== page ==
• 1st level Detect Magic, Light, Purify Food & Drink, and the previously moved Create Water all move down to the 0th level cantrip-like orisons
  • 2nd level Snake Charm is removed completely
  • 3rd level Cure Disease is removed completely
  • 4th level Cures Serious Wounds moves down to 3rd
  • 4th level Protection from Evil, 10' moves down to 3rd
  • 4th level Speak with Plants moves down to 3rd
  • 4th level Sticks to Snakes is removed completely
  • 5th level Quest is moved up to 6th
  • 6th level Conjure Animals is removed completely
  • 6th level Speak with Monsters is removed completely
  • 6th level spells Aerial Servant & Part Water previously moved are now removed completely
  • 7th level Astral Spell moves up to 9th
  • 7th level Earthquake moves up to 8th
  • 7th level Wind Walk moves down to 6th
  • 7th level Symbol moves up to 8th
  • Finger of Death becomes a Druid spell again moving up to 8th, but Clerics can't access it
Not sure what to make of this yet, except that while 2e made a major revision to how Clerics spells were organized, it was very conservative with the spells themselves. First Edition and, especially, 3rd edition, however, made big changes to spell level and even removed many of the classics. Some of these removals make sense to me- Conjure Animals, Aerial Servant, and Sticks to Snakes are all pretty specific monster summoning spells that can be replaced by more general ones. But what happened to Cure Disease? See Below.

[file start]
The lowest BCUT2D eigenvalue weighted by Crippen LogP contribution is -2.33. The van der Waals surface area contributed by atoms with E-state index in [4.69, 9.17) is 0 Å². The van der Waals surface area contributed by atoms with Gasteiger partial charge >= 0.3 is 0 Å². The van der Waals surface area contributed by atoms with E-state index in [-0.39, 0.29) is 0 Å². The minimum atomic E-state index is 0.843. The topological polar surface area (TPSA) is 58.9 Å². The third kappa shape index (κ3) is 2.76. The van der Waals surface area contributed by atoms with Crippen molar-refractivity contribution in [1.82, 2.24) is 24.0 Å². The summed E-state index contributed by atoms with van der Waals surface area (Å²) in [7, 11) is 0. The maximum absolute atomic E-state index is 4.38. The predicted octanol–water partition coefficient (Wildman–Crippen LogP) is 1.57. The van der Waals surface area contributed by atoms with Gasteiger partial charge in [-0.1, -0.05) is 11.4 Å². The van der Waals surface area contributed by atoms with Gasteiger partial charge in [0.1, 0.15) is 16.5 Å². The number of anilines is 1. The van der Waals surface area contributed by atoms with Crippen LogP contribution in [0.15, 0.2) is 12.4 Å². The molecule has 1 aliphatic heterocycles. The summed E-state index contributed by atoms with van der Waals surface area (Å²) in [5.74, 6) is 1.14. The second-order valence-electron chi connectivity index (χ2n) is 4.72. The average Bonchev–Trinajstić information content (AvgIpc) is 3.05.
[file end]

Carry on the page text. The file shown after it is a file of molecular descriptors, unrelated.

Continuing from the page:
I've never played 3e, only recently aquiring a PHB. But it looks like the designers were trying to have 1 and only 1 spell for each domain for each level? Is that true? Is that the reason for all the spell movement? I know the domain system in 2e always seemed elegant to me, allowing for Evil High Priests and Medieval-like Templar Clerics in the same system. I don't understand why 3e would throw that out to go back to the seperate Bard/Druid/Paladin list complexity.

I'm sure tracking the spells added in 1e (feeling pretty classic in their own right) would show tons of movement and revisions over time as well.

Now, to satisfy myself . . . what spell list do I give my players?

Update:Thanks to Matt for pointing out that Cure Disease just got renamed.

Wednesday, February 17, 2010

Surreal Humanoids

I stumbled across this image by surrealist painter Jarosław Kukowski recently and it really made me want to DM. I'm bored by orc-like humanoids but these would be creepy to encounter in the underworld.

I've been thinking about them, decided to call them the Unborn, but have no desire to explain their origin. The only sound they make is the quick inhalation of breath, as if surprised. Some say this is them realizing, over and over, that they live. Cutting their flesh open reveals dry, gristly meat almost like sausage.

I went looking for more, for similar artist's visions I could warp into dungeon creatures and came up with these:

Another by Kukowksi:

And three by Chet Zar: